The Covid-19 pandemic hit the worldwide banking industry when it was already experiencing a turning point in terms of its business and operating models. Banks haven’t faced this opportunity and need for change in centuries. More than ever before, customers expect a service experience adapted to their way of living, which, thanks to the pandemic, has become more digital – a trend reflected in the concept of open banking.
Why not take a moment to assess the benefits and sticking points that the industry is currently facing with regard to open banking? Here are, according to our recent discussions with industry experts, the most prevalent opportunities and challenges for the business and operating models of banks.
Outline of open banking key concepts
Business model: opportunities
Regarding business models, respondents viewed the enhancement of customer experience as the biggest opportunity. From the outset, the PSD2 regulation was seen as a catalyst of innovation for banks reluctant to change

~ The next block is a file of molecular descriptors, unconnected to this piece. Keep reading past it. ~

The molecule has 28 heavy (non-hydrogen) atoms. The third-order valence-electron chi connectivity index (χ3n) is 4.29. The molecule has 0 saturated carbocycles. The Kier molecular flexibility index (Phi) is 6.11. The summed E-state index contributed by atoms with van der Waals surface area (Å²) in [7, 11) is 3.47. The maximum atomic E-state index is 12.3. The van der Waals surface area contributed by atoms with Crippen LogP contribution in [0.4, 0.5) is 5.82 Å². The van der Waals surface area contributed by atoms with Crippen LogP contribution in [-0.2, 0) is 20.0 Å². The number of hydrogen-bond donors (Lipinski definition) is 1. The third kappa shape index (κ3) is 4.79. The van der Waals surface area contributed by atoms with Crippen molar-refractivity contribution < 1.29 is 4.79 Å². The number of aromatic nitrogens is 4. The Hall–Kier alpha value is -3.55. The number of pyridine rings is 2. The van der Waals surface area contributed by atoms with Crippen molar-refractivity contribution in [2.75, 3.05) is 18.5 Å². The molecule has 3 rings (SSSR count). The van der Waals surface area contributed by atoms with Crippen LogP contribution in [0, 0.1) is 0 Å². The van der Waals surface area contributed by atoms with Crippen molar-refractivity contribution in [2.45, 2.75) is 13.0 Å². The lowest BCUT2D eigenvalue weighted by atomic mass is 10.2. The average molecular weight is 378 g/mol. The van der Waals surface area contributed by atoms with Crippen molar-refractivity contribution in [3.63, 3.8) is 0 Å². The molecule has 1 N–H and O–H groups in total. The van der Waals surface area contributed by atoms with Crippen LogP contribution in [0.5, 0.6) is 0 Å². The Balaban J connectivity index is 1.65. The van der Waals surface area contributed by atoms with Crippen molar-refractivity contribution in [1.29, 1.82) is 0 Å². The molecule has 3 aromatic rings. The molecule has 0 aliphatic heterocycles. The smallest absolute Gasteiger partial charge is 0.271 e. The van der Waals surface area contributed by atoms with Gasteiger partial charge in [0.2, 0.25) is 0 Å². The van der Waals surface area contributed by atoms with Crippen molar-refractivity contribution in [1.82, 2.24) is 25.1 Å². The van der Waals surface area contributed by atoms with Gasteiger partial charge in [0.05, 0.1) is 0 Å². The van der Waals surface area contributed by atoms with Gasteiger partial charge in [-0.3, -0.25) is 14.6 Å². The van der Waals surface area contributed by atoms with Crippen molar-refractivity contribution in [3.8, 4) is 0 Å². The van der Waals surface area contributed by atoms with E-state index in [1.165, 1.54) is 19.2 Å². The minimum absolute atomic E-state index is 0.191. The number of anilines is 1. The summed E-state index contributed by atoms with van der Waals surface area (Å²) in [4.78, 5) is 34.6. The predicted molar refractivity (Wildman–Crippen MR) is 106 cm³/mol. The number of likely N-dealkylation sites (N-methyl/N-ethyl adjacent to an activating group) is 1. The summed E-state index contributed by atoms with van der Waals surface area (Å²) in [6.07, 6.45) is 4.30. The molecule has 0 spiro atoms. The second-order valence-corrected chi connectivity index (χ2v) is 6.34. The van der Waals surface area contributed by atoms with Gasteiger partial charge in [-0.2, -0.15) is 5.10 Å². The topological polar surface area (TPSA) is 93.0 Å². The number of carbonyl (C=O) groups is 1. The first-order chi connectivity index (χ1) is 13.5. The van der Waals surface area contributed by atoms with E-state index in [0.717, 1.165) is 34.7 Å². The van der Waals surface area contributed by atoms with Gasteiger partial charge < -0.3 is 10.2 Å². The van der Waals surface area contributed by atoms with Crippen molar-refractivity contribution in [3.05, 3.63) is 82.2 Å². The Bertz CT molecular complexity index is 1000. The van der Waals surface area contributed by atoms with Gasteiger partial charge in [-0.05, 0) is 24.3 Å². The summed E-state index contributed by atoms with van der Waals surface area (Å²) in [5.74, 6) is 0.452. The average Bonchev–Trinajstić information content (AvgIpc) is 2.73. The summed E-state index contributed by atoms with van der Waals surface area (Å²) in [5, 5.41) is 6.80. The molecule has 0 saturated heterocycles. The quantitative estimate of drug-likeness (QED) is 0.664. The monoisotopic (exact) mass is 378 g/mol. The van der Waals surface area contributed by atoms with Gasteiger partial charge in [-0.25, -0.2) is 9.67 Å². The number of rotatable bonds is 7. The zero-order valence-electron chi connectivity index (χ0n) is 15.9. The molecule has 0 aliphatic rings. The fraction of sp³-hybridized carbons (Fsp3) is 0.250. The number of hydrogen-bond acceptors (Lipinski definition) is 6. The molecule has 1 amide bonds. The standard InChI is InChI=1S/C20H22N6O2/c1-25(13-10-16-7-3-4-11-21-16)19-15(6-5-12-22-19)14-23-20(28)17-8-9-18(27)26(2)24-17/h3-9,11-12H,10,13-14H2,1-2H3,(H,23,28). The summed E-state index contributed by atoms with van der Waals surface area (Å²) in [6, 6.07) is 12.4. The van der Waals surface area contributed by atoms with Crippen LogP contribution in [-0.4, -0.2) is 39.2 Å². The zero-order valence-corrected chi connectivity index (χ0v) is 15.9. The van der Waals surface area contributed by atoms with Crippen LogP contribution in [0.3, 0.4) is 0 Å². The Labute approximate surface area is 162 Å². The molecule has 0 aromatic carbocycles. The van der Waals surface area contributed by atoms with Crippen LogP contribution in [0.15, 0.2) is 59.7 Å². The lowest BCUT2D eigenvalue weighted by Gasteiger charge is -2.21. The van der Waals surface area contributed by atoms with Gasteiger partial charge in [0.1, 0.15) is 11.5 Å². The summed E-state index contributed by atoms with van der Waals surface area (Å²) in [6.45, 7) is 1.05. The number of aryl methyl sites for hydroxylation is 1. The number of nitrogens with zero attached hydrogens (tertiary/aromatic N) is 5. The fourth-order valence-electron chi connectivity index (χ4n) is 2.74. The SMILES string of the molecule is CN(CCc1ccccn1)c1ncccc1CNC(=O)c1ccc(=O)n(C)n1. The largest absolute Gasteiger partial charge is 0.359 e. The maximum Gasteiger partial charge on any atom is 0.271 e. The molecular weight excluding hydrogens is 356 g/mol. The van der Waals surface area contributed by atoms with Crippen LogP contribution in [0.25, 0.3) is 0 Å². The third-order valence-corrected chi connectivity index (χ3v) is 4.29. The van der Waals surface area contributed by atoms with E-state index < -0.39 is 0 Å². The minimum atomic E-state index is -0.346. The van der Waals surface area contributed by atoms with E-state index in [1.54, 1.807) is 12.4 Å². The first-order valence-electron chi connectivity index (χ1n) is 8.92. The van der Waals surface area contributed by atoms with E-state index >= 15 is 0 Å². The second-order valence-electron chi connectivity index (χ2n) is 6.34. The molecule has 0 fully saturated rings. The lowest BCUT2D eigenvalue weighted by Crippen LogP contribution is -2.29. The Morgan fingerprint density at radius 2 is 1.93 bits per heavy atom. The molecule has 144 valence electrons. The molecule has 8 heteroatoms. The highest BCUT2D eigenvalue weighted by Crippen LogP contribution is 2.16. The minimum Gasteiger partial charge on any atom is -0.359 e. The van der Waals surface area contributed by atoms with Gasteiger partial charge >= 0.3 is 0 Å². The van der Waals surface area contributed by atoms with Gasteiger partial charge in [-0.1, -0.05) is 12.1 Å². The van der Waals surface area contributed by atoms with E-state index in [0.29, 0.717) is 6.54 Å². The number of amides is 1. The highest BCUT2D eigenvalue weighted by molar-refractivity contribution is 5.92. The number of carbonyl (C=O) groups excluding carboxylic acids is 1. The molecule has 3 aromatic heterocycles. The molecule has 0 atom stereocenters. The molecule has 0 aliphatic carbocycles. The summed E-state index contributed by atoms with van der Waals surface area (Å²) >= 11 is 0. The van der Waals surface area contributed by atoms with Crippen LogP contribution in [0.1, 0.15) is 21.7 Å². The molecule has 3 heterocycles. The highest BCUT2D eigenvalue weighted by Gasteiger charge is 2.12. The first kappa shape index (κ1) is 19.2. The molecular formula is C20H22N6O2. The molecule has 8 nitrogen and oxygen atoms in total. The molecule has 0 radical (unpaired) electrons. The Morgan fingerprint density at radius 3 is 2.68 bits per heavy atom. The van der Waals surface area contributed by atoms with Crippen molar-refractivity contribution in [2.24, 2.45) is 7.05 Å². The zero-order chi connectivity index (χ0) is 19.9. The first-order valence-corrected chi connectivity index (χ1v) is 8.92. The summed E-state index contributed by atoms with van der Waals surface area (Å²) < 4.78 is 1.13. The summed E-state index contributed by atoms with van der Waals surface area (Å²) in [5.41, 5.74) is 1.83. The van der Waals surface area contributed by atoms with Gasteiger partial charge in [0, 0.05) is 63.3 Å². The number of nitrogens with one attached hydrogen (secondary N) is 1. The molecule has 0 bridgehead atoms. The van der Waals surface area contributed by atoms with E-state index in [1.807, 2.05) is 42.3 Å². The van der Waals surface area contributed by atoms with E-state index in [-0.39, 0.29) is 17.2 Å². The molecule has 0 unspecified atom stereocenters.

However, when it comes to rethinking the customer value proposition, banks don’t need to go it alone: open banking thrives on collaboration and partnerships. According to our interviewees, belonging to an open ecosystem with a wide range of partners is the foundation of improved service offerings, especially via collaborations between traditional banking institutions and fintechs.
As one Head of Operations from a financial technology provider put it, “I’m sure that banks and fintechs have a lot they can do in partnership. Banks have invaluable data but sometimes have problems using it. We are in the business of using data and making the boundary between banks nonexistent, so I am firmly convinced that there are millions of things we can do together.”
With respect to the service scope of traditional banks, there was a consensus that open banking could level up the entire value chain. Through multifaceted partnerships, banks can extend their scope of services through their original sales channels, but also increase the reach of those services through the added distribution channels of TPPs.